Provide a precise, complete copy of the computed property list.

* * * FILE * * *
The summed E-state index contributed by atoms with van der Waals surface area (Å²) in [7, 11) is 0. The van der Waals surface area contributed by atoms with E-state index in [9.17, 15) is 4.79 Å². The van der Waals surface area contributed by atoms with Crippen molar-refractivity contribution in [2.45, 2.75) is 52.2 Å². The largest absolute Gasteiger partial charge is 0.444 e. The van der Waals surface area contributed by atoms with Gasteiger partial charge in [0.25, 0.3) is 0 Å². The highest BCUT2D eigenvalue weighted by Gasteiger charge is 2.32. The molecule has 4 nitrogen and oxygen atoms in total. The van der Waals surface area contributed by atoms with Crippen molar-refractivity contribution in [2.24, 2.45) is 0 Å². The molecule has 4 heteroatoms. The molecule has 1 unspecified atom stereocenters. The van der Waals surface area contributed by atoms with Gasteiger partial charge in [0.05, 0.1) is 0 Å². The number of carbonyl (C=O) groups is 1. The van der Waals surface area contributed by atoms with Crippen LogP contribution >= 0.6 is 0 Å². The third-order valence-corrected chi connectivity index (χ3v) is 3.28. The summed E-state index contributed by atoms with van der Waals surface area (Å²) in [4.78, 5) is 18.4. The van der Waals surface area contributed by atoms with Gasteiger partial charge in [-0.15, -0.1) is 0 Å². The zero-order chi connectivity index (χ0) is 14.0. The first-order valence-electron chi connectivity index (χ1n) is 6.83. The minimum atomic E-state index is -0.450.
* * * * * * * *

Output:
The summed E-state index contributed by atoms with van der Waals surface area (Å²) in [7, 11) is 0. The van der Waals surface area contributed by atoms with E-state index in [9.17, 15) is 4.79 Å². The van der Waals surface area contributed by atoms with Crippen molar-refractivity contribution in [2.45, 2.75) is 52.2 Å². The largest absolute Gasteiger partial charge is 0.444 e. The van der Waals surface area contributed by atoms with Gasteiger partial charge in [0.25, 0.3) is 0 Å². The highest BCUT2D eigenvalue weighted by Gasteiger charge is 2.32. The molecule has 4 nitrogen and oxygen atoms in total. The van der Waals surface area contributed by atoms with Crippen molar-refractivity contribution in [2.24, 2.45) is 0 Å². The molecule has 4 heteroatoms. The molecule has 1 unspecified atom stereocenters. The van der Waals surface area contributed by atoms with Gasteiger partial charge in [0.05, 0.1) is 0 Å². The number of carbonyl (C=O) groups is 1. The van der Waals surface area contributed by atoms with Crippen LogP contribution >= 0.6 is 0 Å². The third-order valence-corrected chi connectivity index (χ3v) is 3.28. The summed E-state index contributed by atoms with van der Waals surface area (Å²) in [4.78, 5) is 18.4. The van der Waals surface area contributed by atoms with Gasteiger partial charge in [-0.15, -0.1) is 0 Å². The zero-order chi connectivity index (χ0) is 14.0. The first-order valence-electron chi connectivity index (χ1n) is 6.83. The minimum atomic E-state index is -0.450.